Derby County was urged to consider abandoning its sponsorship tie-up between Wayne Rooney and the online casino 32Red by sports minister Nigel Adams y
Derby County was urged to consider abandoning its sponsorship tie-up between Wayne Rooney and the online casino 32Red by sports minister Nigel Adams yesterday.
Mr Adams said putting the striker in the number 32 shirt in order to promote the Gibraltar-based betting company was a ‘very crafty move’.
Former England captain Rooney was accused of ‘selling his soul’ after agreeing an 18-month contract worth £7.8million to return from America to play in England with the Championship club.
Rooney’s image was used alongside ‘32’-branded posts on social media, and he will work with the casino on ‘community initiatives’ as part of the deal.
Rooney (right, at the announcement of his signing), 33, will wear the number 32 shirt after joining the Championship side, which signed a ‘record breaking’ sponsorship deal with 32Red on the back of his transfer. But Nigel Adams (left), 52, also the MP for Selby and Ainsty in North Yorkshire, said clubs ‘need to be very conscious of that link with gambling’
Rooney’s image was used alongside ‘32’-branded posts on social media, and he will work with the casino on ‘community initiatives’ as part of the deal (pictured, Rooney with his new number 32 shirts)
Derby County refused to backtrack last week after being criticised by the Church of England, MPs and one of the NHS’s top psychologists.
But the minister’s comments are the first sign that the club’s move could spark further regulation to protect vulnerable gamblers.
Mr Adams, speaking at a Commonwealth Games event yesterday at Edgbaston cricket ground in Birmingham, said: ‘The 32 shirt is a very crafty move by Derby.
‘I would ask Derby County to look within themselves and think about the impact that problem gambling can have on some in society, particularly vulnerable people and youngsters.
‘They have got a social responsibility to be mature and grown up. So I understand the concern. Football needs to be mindful of the problem gambling has.
‘They have their guidelines, so I would urge the clubs to abide by not just the rules but the spirit of what the Gambling Commission and the FA have laid down.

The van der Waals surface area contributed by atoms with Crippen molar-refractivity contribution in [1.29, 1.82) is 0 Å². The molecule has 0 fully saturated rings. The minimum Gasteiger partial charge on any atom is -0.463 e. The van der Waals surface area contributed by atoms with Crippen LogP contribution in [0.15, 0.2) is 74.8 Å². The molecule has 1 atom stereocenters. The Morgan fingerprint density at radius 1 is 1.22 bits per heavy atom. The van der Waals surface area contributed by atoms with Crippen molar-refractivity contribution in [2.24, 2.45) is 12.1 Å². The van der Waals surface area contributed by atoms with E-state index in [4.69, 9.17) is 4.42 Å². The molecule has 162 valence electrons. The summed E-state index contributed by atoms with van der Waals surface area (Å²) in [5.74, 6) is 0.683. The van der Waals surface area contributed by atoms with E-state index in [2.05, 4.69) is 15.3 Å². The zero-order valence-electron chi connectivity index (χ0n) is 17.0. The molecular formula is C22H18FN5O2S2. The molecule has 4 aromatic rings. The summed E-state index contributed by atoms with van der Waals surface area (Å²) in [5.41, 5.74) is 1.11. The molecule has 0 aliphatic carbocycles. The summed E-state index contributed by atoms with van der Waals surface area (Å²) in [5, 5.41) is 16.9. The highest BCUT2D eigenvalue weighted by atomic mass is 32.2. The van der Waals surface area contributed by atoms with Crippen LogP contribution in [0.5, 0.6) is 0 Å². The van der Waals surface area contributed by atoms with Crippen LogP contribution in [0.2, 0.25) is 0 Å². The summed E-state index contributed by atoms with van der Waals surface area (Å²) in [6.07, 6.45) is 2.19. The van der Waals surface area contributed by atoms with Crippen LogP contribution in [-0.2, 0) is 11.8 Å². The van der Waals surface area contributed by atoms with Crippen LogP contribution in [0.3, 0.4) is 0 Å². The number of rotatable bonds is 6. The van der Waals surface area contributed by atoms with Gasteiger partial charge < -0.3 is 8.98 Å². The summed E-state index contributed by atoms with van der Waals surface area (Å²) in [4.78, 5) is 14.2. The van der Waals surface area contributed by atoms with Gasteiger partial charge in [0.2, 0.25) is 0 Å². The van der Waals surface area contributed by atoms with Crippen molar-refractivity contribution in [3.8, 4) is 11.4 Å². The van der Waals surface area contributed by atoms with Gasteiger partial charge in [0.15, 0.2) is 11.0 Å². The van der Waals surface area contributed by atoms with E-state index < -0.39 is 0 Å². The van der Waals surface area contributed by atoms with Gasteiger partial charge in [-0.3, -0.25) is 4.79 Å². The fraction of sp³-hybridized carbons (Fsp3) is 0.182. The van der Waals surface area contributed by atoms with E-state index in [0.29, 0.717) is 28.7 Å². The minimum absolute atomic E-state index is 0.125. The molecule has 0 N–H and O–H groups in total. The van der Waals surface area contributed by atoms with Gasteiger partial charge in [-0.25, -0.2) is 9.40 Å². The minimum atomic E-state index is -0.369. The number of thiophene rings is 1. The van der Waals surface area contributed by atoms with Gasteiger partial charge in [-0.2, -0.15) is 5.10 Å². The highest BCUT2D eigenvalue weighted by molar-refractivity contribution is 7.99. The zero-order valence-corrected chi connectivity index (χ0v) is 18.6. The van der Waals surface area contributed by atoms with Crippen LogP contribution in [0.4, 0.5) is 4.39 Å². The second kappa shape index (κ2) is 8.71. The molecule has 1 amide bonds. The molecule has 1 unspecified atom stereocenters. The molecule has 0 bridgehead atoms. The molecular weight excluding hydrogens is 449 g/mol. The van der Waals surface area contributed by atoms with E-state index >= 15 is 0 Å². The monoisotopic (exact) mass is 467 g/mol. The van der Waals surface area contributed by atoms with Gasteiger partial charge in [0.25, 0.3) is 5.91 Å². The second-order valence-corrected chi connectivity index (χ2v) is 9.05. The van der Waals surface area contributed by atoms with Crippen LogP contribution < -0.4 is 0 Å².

‘If clubs break the rules then they shouldn’t be surprised if there ends up being further action. Clubs need to be very conscious of that link with gambling. It did raise an eyebrow when I saw the 32 number on Wayne Rooney’s shirt.’
He added: ‘Hopefully, Derby County will be mindful and will be talking to the FA because we have to make sure we look after those who are vulnerable.’
The transfer also caused astonishment given Rooney’s own issues with gambling in the past. The striker (pictured with one of his new shirts) has told of his wife Coleen’s anger when he lost £50,000 through betting
The Daily Mail is demanding greater protection for punters with its Stop The Gambling Predators campaign.
This season, half the 20 Premier League teams and 16 of the 24 Championship sides are sponsored by gambling firms. A whistle-to-whistle ban on advertising during live sport came into force this month with the backing of ministers. Some bookies are trying to rein in some of the industry’s behaviour.
Ladbrokes Coral, owned by GVC, has called for an industry-imposed ban on television advertising, shirt sponsorship and branding on pitch-side hoardings, and William Hill said last week that betting firms should avoid ‘cheap publicity hits at a time when gambling operators are under scrutiny’.
Dr Alan Smith, the Bishop of St Albans, said Rooney should make decisions in the interests of young fans, and ‘not his bank balance’.
His comments followed criticism from Matt Gaskell, clinical lead for the Northern Gambling Service, who said it was ‘harmful’ for the star to wear the number 32.
Peter Keogh, whose son Lewis, a gambling addict, killed himself at 34, said he was ‘amazed an ex-captain of England could stoop that low’.
The transfer also caused astonishment given Rooney’s own issues with gambling in the past.
The striker has told of his wife Coleen’s anger when he lost £50,000 through betting.
In 2006 the Football Association investigated claims that he had racked up debts of £700,000 in an England team dressing-room gambling ring.
There are thought to be 340,000 adults with a betting addiction in the UK, with another 500,000 at risk of developing one.